J Infect Chemother ; 28(2): 321-325, 2022 Feb.
Article in English | MEDLINE | ID: covidwho-1521285

ABSTRACT

Coronavirus disease 2019 (COVID-19) is caused by severe acute respiratory syndrome coronavirus 2 (SARS-CoV-2), which leads to critical pneumonia, although the clinical courses vary. In some cases, COVID-19 pneumonia causes secondary pulmonary fibrosis, which can retain radiological changes and prolong respiratory symptoms. Interstitial lung disease (ILD) secondary to COVID-19 is thought to be caused by multiple pathologies, such as excessive cytokines and abnormal repair processes elaborated by lung cells (epithelium, mesenchyme, and alveolar macrophages) after lung injury rather than viral invasion itself. Immunosuppression therapy may improve chronic respiratory symptoms and radiological changes in post-COVID-19 ILD, although the treatment is not yet established. Herein, we report three patients with post-COVID-19 ILD who presented with profound hypoxemia that had a good response to high-dose corticosteroid therapy. Further and larger studies are needed to establish post-COVID-19 ILD.


Subject(s)
COVID-19 , Lung Diseases, Interstitial , Adrenal Cortex Hormones/therapeutic use , Humans , Hypoxia/drug therapy , Lung , Lung Diseases, Interstitial/drug therapy , SARS-CoV-2
12.
Free Radic Biol Med ; 177: 189-200, 2021 12.
Article in English | MEDLINE | ID: covidwho-1466351

ABSTRACT

As hypoxia is a major driver for the pathophysiology of COVID-19, it is crucial to characterize the hypoxic response at the cellular and molecular levels. In order to augment drug repurposing with the identification of appropriate molecular targets, investigations on therapeutics preventing hypoxic cell damage is required. In this work, we propose a hypoxia model based on alveolar lung epithelial cells line using chemical inducer, CoCl2 that can be used for testing calcium channel blockers (CCBs). Since recent studies suggested that CCBs may reduce the infectivity of SARS-Cov-2, we specifically select FDA approved calcium channel blocker, nifedipine for the study. First, we examined hypoxia-induced cell morphology and found a significant increase in cytosolic calcium levels, mitochondrial calcium overload as well as ROS production in hypoxic A549 cells. Secondly, we demonstrate the protective behaviour of nifedipine for cells that are already subjected to hypoxia through measurement of cell viability as well as 4D imaging of cellular morphology and nuclear condensation. Thirdly, we show that the protective effect of nifedipine is achieved through the reduction of cytosolic calcium, mitochondrial calcium, and ROS generation. Overall, we outline a framework for quantitative analysis of mitochondrial calcium and ROS using 3D imaging in laser scanning confocal microscopy and the open-source image analysis platform ImageJ. The proposed pipeline was used to visualize mitochondrial calcium and ROS level in individual cells that provide an understanding of molecular targets. Our findings suggest that the therapeutic value of nifedipine may potentially be evaluated in the context of COVID-19 therapeutic trials.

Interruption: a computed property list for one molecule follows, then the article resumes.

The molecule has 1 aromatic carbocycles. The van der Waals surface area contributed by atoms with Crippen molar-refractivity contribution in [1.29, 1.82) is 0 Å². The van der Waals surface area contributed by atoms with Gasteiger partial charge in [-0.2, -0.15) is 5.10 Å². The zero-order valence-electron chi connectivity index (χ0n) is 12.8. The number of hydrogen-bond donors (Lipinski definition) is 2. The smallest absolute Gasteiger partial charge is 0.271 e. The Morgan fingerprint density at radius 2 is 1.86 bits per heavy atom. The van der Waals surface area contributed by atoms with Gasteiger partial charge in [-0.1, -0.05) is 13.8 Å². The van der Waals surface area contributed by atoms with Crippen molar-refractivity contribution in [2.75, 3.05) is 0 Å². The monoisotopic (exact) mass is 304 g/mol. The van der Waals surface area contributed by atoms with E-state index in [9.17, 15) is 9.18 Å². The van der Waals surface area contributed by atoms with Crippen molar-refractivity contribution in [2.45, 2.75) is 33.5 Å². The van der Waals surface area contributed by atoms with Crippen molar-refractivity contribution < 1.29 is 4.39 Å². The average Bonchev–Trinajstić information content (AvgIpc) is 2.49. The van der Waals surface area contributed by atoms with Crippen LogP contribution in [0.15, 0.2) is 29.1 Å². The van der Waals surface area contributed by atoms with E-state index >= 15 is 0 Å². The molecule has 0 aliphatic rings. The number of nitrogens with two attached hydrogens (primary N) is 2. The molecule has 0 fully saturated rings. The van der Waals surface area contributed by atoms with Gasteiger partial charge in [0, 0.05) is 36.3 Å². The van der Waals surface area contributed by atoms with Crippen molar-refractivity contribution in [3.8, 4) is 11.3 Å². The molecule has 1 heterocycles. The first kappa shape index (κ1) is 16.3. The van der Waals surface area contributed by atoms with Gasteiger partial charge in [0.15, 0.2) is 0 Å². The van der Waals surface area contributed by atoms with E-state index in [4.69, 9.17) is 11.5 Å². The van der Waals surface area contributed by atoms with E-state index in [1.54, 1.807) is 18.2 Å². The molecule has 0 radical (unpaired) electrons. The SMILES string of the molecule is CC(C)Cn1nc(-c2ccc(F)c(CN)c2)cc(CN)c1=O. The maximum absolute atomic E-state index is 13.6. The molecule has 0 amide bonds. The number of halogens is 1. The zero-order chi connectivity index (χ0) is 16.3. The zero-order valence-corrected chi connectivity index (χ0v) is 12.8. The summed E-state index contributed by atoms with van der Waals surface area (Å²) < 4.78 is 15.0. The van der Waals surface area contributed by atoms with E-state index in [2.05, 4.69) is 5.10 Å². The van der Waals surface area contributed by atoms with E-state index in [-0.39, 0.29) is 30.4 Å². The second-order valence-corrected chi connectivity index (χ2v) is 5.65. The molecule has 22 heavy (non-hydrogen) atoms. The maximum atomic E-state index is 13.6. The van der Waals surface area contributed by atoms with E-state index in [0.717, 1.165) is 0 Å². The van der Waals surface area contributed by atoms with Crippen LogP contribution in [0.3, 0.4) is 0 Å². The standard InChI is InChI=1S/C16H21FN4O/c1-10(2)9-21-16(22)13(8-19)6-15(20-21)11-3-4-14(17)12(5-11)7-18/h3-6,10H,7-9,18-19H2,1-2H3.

Subject(s)
COVID-19 , Nifedipine , A549 Cells , Calcium , Calcium Channel Blockers/pharmacology , Calcium Channel Blockers/therapeutic use , Cell Death , Humans , Hypoxia/drug therapy , Nifedipine/pharmacology , SARS-CoV-2 , Superoxides
13.
Lipids Health Dis ; 20(1): 126, 2021 Oct 03.
Article in English | MEDLINE | ID: covidwho-1448237

ABSTRACT